The first printed star chart of the southern hemisphere
By DÜRER, Albrecht, 1781
Imagines coeli Meridionales
- Author: DÜRER, Albrecht
- Publication place: [Nuremberg
- Publication date: 1515 but c1781].
- Physical description: Woodcut.
- Dimensions: 445 by 610mm (17.5 by 24 inches).
- Inventory reference: 12550
Although the Chinese astronomer Su Song had printed an astronomical chart as early as 1090, prior to the ‘Imagines Coeli’, all European star charts had been drawn by hand. Kanas debates whether these early charts can be considered “true star maps” at all, “since they did not allow for an accurate representation of where the stars were located in the heavens. In fact, the constellation images were often simply used as a decorative illustrations for medieval texts, such as religious books, astrological expositions, and classical poems”. Engberg-Pedersen agrees that “they had little use as maps of terrestrial events, since they represented the fixed stars but not the wandering stars (i.e. the planets)”.
In response, Maximilian I commissioned Dürer to create the first scientifically rigorous charts, with the help of Stabius and Heinfogel. These two men were responsible for the projections and plotting of the constellations, while Dürer drew and engraved the charts. The ‘Imagines Coeli’ include a coordinate system and demonstrate an attempt to accurately position the 48 constellations contained within Ptolemy’s second century star catalogue.
They present these as the familiar constellations with names taken from Classical mythology. As a result, the ‘two celestial planispheres can be seen as a representation of over two thousand years of intellectual thought. The constellation and celestial iconography inherited from Antiquity, Greek geometrical studies, and the Islamic scholarship focusing on spatial accuracy for charting the heavens all culminated in this work, aided by the aesthetic mastery of Dürer’ (Wörz, p. 156).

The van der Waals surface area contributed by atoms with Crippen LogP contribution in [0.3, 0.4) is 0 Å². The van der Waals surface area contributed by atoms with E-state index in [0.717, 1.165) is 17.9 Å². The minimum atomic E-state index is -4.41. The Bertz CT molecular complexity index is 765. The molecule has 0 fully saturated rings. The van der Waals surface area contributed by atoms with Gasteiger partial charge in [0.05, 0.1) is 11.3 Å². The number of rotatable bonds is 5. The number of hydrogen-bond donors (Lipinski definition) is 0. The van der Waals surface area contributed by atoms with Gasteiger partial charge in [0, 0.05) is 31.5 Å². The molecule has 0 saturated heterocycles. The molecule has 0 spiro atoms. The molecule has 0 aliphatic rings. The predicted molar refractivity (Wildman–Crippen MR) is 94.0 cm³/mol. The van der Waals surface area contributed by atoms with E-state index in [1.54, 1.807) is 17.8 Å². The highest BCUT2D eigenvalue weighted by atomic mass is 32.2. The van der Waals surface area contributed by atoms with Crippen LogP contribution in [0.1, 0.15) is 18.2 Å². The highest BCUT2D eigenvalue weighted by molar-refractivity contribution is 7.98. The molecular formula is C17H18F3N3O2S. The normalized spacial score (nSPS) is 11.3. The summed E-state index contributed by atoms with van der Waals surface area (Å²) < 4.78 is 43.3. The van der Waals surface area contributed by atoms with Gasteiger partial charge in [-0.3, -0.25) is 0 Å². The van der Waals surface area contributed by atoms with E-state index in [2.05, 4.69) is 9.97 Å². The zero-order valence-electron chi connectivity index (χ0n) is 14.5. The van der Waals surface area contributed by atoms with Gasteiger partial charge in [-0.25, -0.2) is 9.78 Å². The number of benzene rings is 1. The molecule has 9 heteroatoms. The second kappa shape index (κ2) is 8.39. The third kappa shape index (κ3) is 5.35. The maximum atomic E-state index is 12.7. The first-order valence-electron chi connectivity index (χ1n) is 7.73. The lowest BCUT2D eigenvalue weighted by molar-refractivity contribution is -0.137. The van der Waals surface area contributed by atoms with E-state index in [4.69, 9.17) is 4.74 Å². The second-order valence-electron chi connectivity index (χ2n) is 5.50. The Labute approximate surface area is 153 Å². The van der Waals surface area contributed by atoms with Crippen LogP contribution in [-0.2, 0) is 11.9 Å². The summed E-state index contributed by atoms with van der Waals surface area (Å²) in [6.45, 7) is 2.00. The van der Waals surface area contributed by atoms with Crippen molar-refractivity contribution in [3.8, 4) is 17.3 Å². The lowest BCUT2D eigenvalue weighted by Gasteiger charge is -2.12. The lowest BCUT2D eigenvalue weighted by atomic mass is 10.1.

The southern hemisphere chart, of which the present item is an example, depicts fewer constellations than its northern counterpart, primarily because “this part of the sky had not yet been much mapped out by Europeans, since this was only the beginning of the Age of Exploration in the Renaissance” (Hunt). It does, however, show several important constellations, including Orion, Canis Major, Canis Minor, Centaurus and Argo Navis, which has subsequently been divided into three smaller groups. Dürer was not only the draftsman, but also a keen astronomer himself, having purchased a house in Nuremberg with an observatory in its roof. This city played an important role throughout the subsequent centuries as a centre for printing and the manufacture of scientific instruments.
Thanks to their astronomical accuracy and their printed medium, the ‘Imagines Coeli’ were made widely available and soon became highly influential. Other printers soon began to produce their own charts derived from Dürer’s work, for example Peter Apian, who included similar star charts in his ‘Astronomicum Caesarum’ of 1540. While there are only 10 extant examples of the 1515 charts, the original plates engraved by Dürer survived into the eighteenth century, when they were used again in 1781 to reproduce the charts. The present chart is an example of this later, third state, and is itself extremely rare.